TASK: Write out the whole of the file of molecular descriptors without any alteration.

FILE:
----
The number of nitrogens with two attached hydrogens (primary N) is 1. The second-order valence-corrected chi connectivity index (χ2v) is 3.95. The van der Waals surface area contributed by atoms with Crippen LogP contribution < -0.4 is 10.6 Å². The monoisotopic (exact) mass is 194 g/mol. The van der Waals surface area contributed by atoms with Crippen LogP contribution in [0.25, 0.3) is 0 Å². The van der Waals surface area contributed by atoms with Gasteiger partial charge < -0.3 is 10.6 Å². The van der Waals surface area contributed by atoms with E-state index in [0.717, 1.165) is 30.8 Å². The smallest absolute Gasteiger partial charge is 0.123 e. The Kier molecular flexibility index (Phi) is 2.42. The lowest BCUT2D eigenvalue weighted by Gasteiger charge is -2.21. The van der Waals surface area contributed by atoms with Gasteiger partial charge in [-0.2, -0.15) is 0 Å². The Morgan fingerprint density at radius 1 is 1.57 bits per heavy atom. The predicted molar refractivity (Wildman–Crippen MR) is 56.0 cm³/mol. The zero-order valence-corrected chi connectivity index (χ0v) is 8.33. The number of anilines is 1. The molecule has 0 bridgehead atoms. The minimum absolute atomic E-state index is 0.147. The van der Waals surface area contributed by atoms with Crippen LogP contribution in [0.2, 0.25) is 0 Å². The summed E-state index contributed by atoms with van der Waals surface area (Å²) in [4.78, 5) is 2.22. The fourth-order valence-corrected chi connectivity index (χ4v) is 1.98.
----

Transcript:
The number of nitrogens with two attached hydrogens (primary N) is 1. The second-order valence-corrected chi connectivity index (χ2v) is 3.95. The van der Waals surface area contributed by atoms with Crippen LogP contribution < -0.4 is 10.6 Å². The monoisotopic (exact) mass is 194 g/mol. The van der Waals surface area contributed by atoms with Crippen LogP contribution in [0.25, 0.3) is 0 Å². The van der Waals surface area contributed by atoms with Gasteiger partial charge < -0.3 is 10.6 Å². The van der Waals surface area contributed by atoms with E-state index in [0.717, 1.165) is 30.8 Å². The smallest absolute Gasteiger partial charge is 0.123 e. The Kier molecular flexibility index (Phi) is 2.42. The lowest BCUT2D eigenvalue weighted by Gasteiger charge is -2.21. The van der Waals surface area contributed by atoms with Gasteiger partial charge in [-0.2, -0.15) is 0 Å². The Morgan fingerprint density at radius 1 is 1.57 bits per heavy atom. The predicted molar refractivity (Wildman–Crippen MR) is 56.0 cm³/mol. The zero-order valence-corrected chi connectivity index (χ0v) is 8.33. The number of anilines is 1. The molecule has 0 bridgehead atoms. The minimum absolute atomic E-state index is 0.147. The van der Waals surface area contributed by atoms with Crippen LogP contribution in [0.2, 0.25) is 0 Å². The summed E-state index contributed by atoms with van der Waals surface area (Å²) in [4.78, 5) is 2.22. The fourth-order valence-corrected chi connectivity index (χ4v) is 1.98.